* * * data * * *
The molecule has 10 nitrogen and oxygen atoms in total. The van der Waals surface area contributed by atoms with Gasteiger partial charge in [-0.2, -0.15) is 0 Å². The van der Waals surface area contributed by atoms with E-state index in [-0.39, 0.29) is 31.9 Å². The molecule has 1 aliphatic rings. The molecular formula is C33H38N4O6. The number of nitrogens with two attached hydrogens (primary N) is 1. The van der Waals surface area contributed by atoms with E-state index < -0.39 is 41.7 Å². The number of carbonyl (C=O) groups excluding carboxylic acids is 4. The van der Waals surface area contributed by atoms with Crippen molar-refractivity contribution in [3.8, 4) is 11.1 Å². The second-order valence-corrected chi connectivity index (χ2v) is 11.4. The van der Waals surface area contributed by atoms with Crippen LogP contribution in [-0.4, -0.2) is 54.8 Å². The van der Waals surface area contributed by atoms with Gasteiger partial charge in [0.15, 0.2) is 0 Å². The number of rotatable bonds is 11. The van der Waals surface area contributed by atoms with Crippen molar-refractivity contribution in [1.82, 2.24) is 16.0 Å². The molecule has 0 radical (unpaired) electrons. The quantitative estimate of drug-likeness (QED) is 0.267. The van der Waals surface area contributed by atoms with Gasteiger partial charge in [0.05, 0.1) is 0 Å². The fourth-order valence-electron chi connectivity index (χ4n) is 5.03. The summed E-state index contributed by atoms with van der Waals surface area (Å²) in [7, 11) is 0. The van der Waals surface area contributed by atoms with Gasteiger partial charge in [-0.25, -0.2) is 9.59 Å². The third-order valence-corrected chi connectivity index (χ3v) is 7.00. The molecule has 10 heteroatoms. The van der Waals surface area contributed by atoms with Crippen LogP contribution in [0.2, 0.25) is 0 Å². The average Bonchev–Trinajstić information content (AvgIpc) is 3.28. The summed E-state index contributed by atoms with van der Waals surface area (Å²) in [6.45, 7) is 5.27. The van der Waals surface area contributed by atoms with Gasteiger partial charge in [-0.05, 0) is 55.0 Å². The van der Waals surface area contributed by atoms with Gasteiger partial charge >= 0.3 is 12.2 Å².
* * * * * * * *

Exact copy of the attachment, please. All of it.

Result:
The molecule has 10 nitrogen and oxygen atoms in total. The van der Waals surface area contributed by atoms with Gasteiger partial charge in [-0.2, -0.15) is 0 Å². The van der Waals surface area contributed by atoms with E-state index in [-0.39, 0.29) is 31.9 Å². The molecule has 1 aliphatic rings. The molecular formula is C33H38N4O6. The number of nitrogens with two attached hydrogens (primary N) is 1. The van der Waals surface area contributed by atoms with E-state index < -0.39 is 41.7 Å². The number of carbonyl (C=O) groups excluding carboxylic acids is 4. The van der Waals surface area contributed by atoms with Crippen molar-refractivity contribution in [3.8, 4) is 11.1 Å². The second-order valence-corrected chi connectivity index (χ2v) is 11.4. The van der Waals surface area contributed by atoms with Crippen LogP contribution in [-0.4, -0.2) is 54.8 Å². The van der Waals surface area contributed by atoms with Gasteiger partial charge in [0.15, 0.2) is 0 Å². The number of rotatable bonds is 11. The van der Waals surface area contributed by atoms with Crippen molar-refractivity contribution in [1.82, 2.24) is 16.0 Å². The molecule has 0 radical (unpaired) electrons. The quantitative estimate of drug-likeness (QED) is 0.267. The van der Waals surface area contributed by atoms with Gasteiger partial charge in [0.05, 0.1) is 0 Å². The fourth-order valence-electron chi connectivity index (χ4n) is 5.03. The summed E-state index contributed by atoms with van der Waals surface area (Å²) in [7, 11) is 0. The van der Waals surface area contributed by atoms with Gasteiger partial charge in [-0.25, -0.2) is 9.59 Å². The third-order valence-corrected chi connectivity index (χ3v) is 7.00. The molecule has 10 heteroatoms. The van der Waals surface area contributed by atoms with Crippen LogP contribution in [0.2, 0.25) is 0 Å². The average Bonchev–Trinajstić information content (AvgIpc) is 3.28. The summed E-state index contributed by atoms with van der Waals surface area (Å²) in [6.45, 7) is 5.27. The van der Waals surface area contributed by atoms with Gasteiger partial charge in [-0.05, 0) is 55.0 Å². The van der Waals surface area contributed by atoms with Gasteiger partial charge >= 0.3 is 12.2 Å².